Removal of Renal Cell Carcinoma Extending into the Right Atrium Using Cardiopulmonary Bypass, Profound Hypothermia and Circulatory Arrest
An operation is indicated in patients with renal cancer growing into the inferior vena cava and right atrium because the tumor in the right atrium presents an immediate risk to life if acute obstruction of the tricuspid valve or pulmonary emboli occur. In addition, patients treated by such an operation may enjoy reasonable survivals. We believe that the best technique for operative management includes cardiopulmonary bypass, profound hypothermia and total circulatory arrest. Although perhaps seemingly complicated, it is the only technique that simplifies the operative dissection and permits as complete removal as possible of the cancer without the risk of tumor embolization or uncontrollable hemorrhage.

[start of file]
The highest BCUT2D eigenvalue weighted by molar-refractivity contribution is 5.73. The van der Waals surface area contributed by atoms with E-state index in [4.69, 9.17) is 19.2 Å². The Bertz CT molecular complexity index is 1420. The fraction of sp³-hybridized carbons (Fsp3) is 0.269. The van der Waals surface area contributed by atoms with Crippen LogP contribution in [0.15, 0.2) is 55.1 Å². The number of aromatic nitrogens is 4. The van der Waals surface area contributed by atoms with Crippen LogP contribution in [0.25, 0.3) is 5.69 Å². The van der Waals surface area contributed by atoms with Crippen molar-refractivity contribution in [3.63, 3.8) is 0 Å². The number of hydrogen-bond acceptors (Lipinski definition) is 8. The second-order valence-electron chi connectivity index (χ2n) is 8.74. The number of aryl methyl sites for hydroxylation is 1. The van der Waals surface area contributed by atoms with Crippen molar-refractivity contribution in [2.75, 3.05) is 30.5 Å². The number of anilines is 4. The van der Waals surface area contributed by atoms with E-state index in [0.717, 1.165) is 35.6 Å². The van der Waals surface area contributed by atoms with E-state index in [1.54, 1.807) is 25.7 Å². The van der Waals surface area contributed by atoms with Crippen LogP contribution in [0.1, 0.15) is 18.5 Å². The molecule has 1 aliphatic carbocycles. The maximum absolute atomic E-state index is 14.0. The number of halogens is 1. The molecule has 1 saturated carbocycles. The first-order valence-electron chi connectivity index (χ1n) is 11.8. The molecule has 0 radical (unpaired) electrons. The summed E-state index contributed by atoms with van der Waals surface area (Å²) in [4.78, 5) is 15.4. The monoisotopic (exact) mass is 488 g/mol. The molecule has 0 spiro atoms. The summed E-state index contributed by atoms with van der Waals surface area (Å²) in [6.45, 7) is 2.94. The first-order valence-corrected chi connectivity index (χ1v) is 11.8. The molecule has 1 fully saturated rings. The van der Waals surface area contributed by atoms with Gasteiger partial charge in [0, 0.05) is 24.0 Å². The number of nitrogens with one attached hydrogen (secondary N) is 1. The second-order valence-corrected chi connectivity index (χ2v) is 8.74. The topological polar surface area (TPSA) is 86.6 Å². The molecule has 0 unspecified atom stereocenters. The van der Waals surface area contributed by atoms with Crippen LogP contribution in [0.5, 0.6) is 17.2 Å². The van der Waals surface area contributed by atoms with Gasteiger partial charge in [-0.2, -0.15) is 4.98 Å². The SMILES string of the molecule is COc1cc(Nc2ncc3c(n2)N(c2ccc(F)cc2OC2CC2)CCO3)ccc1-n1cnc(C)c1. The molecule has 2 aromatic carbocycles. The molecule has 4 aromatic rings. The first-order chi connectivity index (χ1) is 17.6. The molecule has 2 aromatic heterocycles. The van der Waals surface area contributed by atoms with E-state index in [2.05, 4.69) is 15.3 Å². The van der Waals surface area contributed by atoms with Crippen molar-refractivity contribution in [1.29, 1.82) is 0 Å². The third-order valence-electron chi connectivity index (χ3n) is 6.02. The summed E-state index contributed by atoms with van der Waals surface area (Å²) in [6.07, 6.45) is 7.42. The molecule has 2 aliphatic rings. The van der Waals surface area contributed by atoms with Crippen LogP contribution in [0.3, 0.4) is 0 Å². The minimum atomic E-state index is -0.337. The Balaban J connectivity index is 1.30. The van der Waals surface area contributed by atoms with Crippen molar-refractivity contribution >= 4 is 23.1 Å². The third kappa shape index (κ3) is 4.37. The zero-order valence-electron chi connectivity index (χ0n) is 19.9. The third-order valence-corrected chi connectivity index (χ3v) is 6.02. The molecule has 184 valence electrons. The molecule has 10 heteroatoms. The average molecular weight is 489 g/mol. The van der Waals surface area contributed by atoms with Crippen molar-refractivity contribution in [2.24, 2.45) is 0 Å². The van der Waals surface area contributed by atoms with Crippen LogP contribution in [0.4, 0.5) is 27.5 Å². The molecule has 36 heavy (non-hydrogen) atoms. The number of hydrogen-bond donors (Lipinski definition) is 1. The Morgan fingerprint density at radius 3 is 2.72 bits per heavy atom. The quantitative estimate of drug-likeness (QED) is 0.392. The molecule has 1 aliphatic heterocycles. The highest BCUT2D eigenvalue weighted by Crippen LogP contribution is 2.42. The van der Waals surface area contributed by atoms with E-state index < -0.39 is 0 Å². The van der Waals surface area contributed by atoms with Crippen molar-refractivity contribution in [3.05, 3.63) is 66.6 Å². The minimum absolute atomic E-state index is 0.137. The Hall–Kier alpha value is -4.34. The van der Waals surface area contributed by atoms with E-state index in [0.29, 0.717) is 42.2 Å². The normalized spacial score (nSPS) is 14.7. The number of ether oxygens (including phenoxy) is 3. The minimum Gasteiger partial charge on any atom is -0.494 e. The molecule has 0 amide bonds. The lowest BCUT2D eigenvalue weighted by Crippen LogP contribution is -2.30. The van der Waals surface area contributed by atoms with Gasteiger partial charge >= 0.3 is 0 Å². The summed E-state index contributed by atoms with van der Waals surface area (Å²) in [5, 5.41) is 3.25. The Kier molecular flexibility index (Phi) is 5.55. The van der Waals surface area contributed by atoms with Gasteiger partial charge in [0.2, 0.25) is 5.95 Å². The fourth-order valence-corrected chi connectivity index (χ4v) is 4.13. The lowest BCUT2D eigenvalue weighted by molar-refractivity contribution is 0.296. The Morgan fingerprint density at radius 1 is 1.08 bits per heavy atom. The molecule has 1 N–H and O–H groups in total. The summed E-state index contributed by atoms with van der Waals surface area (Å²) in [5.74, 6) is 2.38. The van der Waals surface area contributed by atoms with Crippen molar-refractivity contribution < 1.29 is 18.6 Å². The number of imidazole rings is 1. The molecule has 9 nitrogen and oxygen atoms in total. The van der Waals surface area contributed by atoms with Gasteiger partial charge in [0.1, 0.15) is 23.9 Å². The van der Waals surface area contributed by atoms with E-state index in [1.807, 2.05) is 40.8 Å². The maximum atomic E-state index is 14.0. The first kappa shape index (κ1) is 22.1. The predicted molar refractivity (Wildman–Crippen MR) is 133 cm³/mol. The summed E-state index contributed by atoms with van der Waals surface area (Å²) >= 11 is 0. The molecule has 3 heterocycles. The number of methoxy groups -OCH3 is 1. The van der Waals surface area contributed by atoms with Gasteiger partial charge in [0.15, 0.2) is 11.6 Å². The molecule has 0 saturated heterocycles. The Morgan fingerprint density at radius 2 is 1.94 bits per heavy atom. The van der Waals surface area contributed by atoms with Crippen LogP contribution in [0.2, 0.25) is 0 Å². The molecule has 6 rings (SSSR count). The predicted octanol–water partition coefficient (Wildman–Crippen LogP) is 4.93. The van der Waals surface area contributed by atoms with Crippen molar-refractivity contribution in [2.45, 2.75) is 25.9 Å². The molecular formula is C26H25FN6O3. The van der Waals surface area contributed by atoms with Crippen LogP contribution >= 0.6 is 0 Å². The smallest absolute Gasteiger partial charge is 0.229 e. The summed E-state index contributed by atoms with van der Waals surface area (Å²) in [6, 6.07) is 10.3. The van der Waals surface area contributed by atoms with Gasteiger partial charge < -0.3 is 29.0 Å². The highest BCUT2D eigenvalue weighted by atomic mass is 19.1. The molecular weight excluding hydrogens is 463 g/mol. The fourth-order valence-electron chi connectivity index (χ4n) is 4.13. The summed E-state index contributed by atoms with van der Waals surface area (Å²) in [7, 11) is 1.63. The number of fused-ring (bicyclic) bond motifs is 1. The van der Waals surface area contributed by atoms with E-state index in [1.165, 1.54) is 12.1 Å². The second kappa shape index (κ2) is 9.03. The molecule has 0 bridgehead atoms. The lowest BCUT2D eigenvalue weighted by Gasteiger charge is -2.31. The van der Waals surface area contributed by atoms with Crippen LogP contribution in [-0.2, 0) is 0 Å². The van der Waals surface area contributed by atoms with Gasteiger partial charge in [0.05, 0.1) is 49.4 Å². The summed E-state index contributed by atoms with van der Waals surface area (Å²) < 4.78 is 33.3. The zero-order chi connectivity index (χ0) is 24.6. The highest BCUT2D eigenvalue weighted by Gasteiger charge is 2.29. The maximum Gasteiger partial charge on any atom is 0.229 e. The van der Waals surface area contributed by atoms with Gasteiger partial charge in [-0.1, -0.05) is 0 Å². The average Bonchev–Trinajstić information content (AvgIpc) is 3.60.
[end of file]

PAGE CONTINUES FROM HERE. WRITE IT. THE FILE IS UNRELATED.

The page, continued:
Krane, R. J.,
White, R. d.,
Scott, R. P.,
Dobnik, D. B.,
& McCormick, J. R.
(1984). Removal of Renal Cell Carcinoma Extending into the Right Atrium Using Cardiopulmonary Bypass, Profound Hypothermia and Circulatory Arrest. The Journal of Urology, 131 (5), 945-947.